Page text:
By this point, Ignatieff’s intelligence and politeness had impressed a number of other Toronto power brokers, who were also in search of a horse to wear their colours after their favourites, Frank McKenna and John Manley, refused to be saddled. He had all the benefits of a fresh face, a dazzling background, and an empty vessel. If his inexperience and long absence from the country alarmed some Liberals, others took comfort in the thought that he would need them all the more and be all the more malleable in their hands if Apps, Brock, and Davey were ever willing to share him.
For a neophyte apprenticing on the job in public, Ignatieff rarely lost his confidence or his cool. But he suffered a handicap that couldn’t be casually dismissed, like his empty speeches or awkward glad-handing, as the forgivable blunder of a novice: he had been out of the country for almost three decades! He stumbled blindly into the thickets of Israel, Afghanistan, and carbon taxes.
Nothing betrayed the gaps in Ignatieff’s knowledge more than his reckless foray into Quebec nationalism. Just as Lord Durham had dropped in on the Canadian colonies and found two “nations” warring in the bosom of a single state, so too did Count Ignatieff when he landed here, in his own words, like a Martian outsider. The difference was that while Durham wanted to eradicate the French Canadians, Ignatieff proposed recognizing “the Québécois” in the Constitution—and invented a single aboriginal nation while he was at it. Only a nincompoop would have dragged such an issue back from the dead on the eve of the Liberal convention, a nincompoop or someone who hadn’t been around to remember the divisive agonies of the 1980 referendum, the struggle for the Charter of Rights and Freedoms, the battles over the Meech Lake and Charlottetown accords, the second Quebec referendum in 1995, the Clarity Act, and the resignation of Lucien Bouchard.
Here you had the biographer of Isaiah Berlin arguing on behalf of ethnic nationalism, the heir presumptive of Pierre Trudeau twisting the Charter into an ode to collective rights, the champion of national unity promoting the concept of Canada as three nations. To top it off, you had Alf Apps, of all people, declare that Trudeau himself, were he alive, would have agreed with Ignatieff’s stance, when in truth Trudeau fought with his dying breath against this inaccurate, retrograde, and dangerous idea.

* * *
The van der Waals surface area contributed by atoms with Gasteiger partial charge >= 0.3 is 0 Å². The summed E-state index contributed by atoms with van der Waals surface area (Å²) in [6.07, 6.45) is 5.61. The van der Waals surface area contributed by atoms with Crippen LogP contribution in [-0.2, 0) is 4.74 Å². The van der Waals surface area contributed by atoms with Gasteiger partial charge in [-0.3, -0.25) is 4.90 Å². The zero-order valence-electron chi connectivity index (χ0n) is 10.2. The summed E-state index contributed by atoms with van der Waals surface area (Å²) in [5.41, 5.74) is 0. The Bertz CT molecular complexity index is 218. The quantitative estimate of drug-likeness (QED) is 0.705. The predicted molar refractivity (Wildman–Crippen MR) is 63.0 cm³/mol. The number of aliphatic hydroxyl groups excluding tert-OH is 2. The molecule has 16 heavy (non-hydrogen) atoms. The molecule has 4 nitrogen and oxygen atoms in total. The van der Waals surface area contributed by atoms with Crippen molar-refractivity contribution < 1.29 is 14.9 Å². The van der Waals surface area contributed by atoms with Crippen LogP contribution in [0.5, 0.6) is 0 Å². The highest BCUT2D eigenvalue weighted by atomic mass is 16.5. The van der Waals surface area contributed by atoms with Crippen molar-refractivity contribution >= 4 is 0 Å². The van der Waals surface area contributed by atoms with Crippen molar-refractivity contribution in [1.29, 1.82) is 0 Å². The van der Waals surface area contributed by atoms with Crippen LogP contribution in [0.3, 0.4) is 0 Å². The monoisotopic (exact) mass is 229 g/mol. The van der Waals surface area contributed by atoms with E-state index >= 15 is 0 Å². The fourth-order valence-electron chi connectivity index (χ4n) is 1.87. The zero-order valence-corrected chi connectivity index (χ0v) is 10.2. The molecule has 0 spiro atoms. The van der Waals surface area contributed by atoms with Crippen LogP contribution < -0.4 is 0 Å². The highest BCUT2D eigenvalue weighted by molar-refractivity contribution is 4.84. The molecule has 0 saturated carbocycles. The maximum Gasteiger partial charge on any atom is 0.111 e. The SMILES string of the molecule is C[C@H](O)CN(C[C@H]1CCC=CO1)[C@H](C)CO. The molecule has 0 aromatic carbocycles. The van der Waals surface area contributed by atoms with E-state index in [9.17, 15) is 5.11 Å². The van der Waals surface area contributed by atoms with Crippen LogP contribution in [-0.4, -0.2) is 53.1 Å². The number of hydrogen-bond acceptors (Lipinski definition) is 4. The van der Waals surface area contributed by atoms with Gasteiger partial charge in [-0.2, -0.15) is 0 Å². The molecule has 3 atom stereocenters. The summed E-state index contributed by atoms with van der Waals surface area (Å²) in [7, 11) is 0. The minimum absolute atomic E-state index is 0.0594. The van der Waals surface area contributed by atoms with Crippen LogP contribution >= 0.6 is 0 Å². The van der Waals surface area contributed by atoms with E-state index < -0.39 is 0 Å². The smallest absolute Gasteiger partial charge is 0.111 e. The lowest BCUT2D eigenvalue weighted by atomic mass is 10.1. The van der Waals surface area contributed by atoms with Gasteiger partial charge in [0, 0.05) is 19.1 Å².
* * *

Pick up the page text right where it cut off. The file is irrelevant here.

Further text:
But what did the mechanics care about such arcane, irrelevant stuff? They were hard at work, with Ian Davey as campaign director, packing the constituency meetings and electing delegates. Ignatieff took an early lead and maintained it going into the convention. The Bay Street Liberals showed up in Montreal in early December 2006 feeling pretty smug. In a field of eight candidates, six were from Toronto. If Ignatieff stalled, the prize would probably go to Bob Rae, who had let go of his weak attachment to socialist principles long before and become a friendly face on the cocktail circuit and charity boards around town. Imagine then their shock when Ignatieff and Rae both stalled, and another Quebecer, the only one in the race, the nerdy and inscrutable Stéphane Dion, stole the crown.
Hapless Dion. For all his experience and courage as a minister under Chrétien and Martin, he proved incapable of growing into the top job, and the attacks on his geeky personality and fractured English in Toronto circles bordered—as Jimmy Carter might put it—on racism. After propping up the Harper minority for more than a year and a half and then losing the election after the government orchestrated its own fall in September 2008, Dion was on his way out.
Suddenly and with no warning, egged on from behind the curtains by Chrétien, he made the one and only bold move of his short, sad leadership. On the first day of December, he signed a coalition agreement with the NDP and the Bloc Québécois that would have replaced the Conservatives with a Liberal-dominated cabinet. The deal collapsed when the Governor General allowed Harper to prorogue the House of Commons before a vote of no confidence could be held, so no one will ever know whether it was a brilliant or an idiotic idea. However, it did serve to shake things up in Ottawa. Harper was humbled for the first time, Dion resigned within days, Bob Rae and Dominic LeBlanc withdrew their hats from the ring, and Michael Ignatieff was named interim leader on December 10, to be confirmed at the party convention in May. It was a very close call for the Toronto guys. The coalition might have made Ignatieff prime minister sooner than expected, but having him in bed with the NDP was never in their playbook.